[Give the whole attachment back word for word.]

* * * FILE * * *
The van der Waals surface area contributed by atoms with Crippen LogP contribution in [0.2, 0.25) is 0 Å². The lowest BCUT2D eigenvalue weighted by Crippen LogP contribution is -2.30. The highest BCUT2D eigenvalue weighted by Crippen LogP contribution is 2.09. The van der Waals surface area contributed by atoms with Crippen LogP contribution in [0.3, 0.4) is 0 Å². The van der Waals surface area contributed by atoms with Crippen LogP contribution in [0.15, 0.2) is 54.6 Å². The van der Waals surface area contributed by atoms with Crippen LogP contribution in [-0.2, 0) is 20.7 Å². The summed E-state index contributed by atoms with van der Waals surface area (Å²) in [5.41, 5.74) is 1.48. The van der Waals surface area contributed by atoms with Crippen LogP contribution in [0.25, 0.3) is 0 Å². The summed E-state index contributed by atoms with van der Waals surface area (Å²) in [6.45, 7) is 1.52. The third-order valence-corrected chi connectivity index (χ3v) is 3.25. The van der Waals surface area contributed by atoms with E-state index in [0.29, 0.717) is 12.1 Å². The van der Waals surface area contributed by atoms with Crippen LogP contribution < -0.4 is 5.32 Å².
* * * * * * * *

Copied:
The van der Waals surface area contributed by atoms with Crippen LogP contribution in [0.2, 0.25) is 0 Å². The lowest BCUT2D eigenvalue weighted by Crippen LogP contribution is -2.30. The highest BCUT2D eigenvalue weighted by Crippen LogP contribution is 2.09. The van der Waals surface area contributed by atoms with Crippen LogP contribution in [0.3, 0.4) is 0 Å². The van der Waals surface area contributed by atoms with Crippen LogP contribution in [0.15, 0.2) is 54.6 Å². The van der Waals surface area contributed by atoms with Crippen LogP contribution in [-0.2, 0) is 20.7 Å². The summed E-state index contributed by atoms with van der Waals surface area (Å²) in [5.41, 5.74) is 1.48. The van der Waals surface area contributed by atoms with Crippen LogP contribution in [0.25, 0.3) is 0 Å². The summed E-state index contributed by atoms with van der Waals surface area (Å²) in [6.45, 7) is 1.52. The third-order valence-corrected chi connectivity index (χ3v) is 3.25. The van der Waals surface area contributed by atoms with E-state index in [0.29, 0.717) is 12.1 Å². The van der Waals surface area contributed by atoms with Crippen LogP contribution < -0.4 is 5.32 Å².